If you want to have a popular, hot blog, you’ve got to post regularly and keep in touch with your network of users, friends, and fellow bloggers.
If you’re lazy, you can still get away with good search rankings and traffic without much effort at all. At least for a while.
Just how lazy?
My latest experiment in website building could be considered a test of the limits of inactivity, and I really can’t complain. What other job will give you a six month vacation without effecting your income too much? Apparently, owning a blog can.
Unfortunately, inactivity won’t work forever. Just over the last few weeks I’ve noticed a bit of a drop in affiliate leads and conversions, and at first I figured it was just a matter of the economy slowing down. However, as of this morning it is apparent that some of my best keyword rankings are starting to drop off slowly from where they used to be.
The cause seems fairly straight forward. Just because I was happy with my ranks and traffic doesn’t mean the competitors were content to sit behind me and watch me cash the checks they wanted. With one search phrase bringing in $500-$1000 a month in revenues, it was just a matter of time before someone else came along to contest the ranks – or specifically, for someone who had previously lost ground to get back in the game and start acquiring backlinks.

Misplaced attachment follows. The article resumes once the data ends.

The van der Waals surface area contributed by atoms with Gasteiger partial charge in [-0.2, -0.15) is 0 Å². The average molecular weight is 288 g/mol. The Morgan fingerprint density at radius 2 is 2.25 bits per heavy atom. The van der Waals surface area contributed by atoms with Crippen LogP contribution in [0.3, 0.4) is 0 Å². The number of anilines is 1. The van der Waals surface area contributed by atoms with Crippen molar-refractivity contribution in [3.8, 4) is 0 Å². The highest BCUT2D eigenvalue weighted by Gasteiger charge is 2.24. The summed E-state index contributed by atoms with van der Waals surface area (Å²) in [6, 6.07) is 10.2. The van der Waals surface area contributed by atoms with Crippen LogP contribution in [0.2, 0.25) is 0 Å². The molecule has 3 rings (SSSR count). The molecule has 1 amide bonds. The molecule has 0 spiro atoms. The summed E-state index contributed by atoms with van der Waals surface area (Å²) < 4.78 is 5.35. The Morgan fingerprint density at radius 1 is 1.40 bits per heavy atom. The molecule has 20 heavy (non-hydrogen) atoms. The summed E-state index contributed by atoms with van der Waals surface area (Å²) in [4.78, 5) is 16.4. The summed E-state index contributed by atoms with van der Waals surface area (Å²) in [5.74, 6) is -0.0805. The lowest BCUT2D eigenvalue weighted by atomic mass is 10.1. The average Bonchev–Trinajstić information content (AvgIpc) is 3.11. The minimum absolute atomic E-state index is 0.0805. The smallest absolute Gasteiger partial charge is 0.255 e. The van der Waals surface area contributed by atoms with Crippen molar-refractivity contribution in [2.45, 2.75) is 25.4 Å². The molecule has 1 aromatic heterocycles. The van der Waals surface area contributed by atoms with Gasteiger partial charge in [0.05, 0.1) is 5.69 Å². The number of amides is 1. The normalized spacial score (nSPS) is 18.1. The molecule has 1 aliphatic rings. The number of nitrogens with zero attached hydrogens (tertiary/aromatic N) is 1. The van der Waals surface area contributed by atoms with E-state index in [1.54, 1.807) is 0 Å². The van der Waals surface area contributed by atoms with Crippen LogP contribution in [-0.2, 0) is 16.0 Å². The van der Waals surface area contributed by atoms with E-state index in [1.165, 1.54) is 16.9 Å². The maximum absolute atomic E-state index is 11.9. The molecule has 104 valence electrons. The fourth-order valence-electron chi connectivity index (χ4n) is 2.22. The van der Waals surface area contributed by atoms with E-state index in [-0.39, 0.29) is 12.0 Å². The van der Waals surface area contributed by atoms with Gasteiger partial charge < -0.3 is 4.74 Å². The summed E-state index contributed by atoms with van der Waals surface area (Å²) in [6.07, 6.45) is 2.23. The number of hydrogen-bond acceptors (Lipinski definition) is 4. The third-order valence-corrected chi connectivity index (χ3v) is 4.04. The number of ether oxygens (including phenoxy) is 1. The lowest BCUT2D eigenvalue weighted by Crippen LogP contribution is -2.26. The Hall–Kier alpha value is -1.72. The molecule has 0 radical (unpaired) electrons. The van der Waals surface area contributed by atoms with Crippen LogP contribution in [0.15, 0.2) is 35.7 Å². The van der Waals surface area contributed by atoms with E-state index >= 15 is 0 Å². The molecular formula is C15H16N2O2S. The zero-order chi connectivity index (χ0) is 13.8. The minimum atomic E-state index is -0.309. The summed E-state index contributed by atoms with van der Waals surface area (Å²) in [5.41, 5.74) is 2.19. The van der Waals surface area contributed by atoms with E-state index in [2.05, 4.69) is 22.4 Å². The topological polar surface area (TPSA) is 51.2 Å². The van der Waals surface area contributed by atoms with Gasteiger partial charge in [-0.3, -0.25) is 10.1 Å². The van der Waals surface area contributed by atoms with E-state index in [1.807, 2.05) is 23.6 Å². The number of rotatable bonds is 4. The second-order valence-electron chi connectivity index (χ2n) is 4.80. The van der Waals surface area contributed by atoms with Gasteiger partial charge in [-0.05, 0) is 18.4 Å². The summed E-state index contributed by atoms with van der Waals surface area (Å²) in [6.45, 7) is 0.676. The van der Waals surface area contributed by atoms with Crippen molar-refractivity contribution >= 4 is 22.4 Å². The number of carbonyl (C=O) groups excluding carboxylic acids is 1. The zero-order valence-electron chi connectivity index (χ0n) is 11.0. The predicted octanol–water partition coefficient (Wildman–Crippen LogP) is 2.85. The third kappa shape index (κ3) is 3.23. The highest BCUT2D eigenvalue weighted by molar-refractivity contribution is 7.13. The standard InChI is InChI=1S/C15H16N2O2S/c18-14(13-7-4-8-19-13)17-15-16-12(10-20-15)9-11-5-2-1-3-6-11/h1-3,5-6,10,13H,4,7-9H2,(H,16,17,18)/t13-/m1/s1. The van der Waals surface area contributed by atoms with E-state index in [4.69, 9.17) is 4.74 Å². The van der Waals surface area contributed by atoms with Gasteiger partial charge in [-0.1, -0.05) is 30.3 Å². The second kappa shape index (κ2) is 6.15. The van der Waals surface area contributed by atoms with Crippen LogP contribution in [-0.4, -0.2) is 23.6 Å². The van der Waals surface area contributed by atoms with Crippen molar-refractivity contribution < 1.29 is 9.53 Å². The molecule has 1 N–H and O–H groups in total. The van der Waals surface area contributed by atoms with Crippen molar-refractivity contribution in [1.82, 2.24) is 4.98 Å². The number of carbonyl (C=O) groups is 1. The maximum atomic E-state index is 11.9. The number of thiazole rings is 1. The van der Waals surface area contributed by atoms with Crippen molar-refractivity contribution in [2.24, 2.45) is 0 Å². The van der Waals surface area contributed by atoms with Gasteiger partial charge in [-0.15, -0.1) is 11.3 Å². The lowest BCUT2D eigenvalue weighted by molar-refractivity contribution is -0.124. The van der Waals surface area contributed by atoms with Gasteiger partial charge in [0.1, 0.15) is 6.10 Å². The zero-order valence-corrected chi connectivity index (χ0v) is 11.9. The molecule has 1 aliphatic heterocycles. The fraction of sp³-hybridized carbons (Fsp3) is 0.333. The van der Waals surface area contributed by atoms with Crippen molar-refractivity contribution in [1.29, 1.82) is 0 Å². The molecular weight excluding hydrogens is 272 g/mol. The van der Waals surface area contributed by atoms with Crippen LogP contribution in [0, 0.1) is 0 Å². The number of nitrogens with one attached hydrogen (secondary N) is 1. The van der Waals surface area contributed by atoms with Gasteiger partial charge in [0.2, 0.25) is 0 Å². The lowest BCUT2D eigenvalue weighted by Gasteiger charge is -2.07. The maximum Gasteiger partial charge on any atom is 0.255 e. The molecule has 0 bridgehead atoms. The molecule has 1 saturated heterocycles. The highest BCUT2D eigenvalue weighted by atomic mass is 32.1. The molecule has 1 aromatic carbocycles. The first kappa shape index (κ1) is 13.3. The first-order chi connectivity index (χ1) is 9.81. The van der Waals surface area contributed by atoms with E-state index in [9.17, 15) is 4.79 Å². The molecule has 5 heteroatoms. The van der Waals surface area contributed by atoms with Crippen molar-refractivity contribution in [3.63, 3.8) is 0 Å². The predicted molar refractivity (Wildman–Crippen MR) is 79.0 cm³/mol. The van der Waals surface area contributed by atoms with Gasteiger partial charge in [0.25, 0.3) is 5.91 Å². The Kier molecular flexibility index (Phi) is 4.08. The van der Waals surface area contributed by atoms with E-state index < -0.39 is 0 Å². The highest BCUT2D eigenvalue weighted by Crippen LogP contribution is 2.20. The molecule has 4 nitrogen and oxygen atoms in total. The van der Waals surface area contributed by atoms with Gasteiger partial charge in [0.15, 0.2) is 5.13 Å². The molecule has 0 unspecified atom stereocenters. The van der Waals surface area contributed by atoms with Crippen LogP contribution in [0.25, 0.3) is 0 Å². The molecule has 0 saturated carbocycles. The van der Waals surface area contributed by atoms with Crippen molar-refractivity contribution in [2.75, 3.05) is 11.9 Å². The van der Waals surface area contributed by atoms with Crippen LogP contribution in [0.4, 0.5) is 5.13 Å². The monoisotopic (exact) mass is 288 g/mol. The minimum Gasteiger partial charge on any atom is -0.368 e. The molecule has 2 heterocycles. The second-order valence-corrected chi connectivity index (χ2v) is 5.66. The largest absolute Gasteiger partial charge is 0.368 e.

The dreaded link-buying competitor
And as I’ve mentioned in the past, many of my fiercest competitors are routinely buying links from bidding directories and websites that sell sponsorship. As I’ve stated before though, I do not buy or sell any links to or from my site for a variety of reasons. Primary among those is that trading cash for backlinks can be a risky business in regard to how Google treats your website, but I also don’t like forking out money for something I can find for free myself.
Sadly, it seems like buying links might be a decent strategy anyway because the main competition I’ve seen is from people who are blatantly bidding up every cheap directory they can find. Sitewide links from sponsored themes seems to be another winning plan – at least in the short run.
For now and the foreseeable future, though, I’ll be sticking to my original operational strategy and doing what I can to encourage organic link growth through social media and auxiliary websites. What about you, how do you build up the backlinks in an increasingly competitive SEO environment?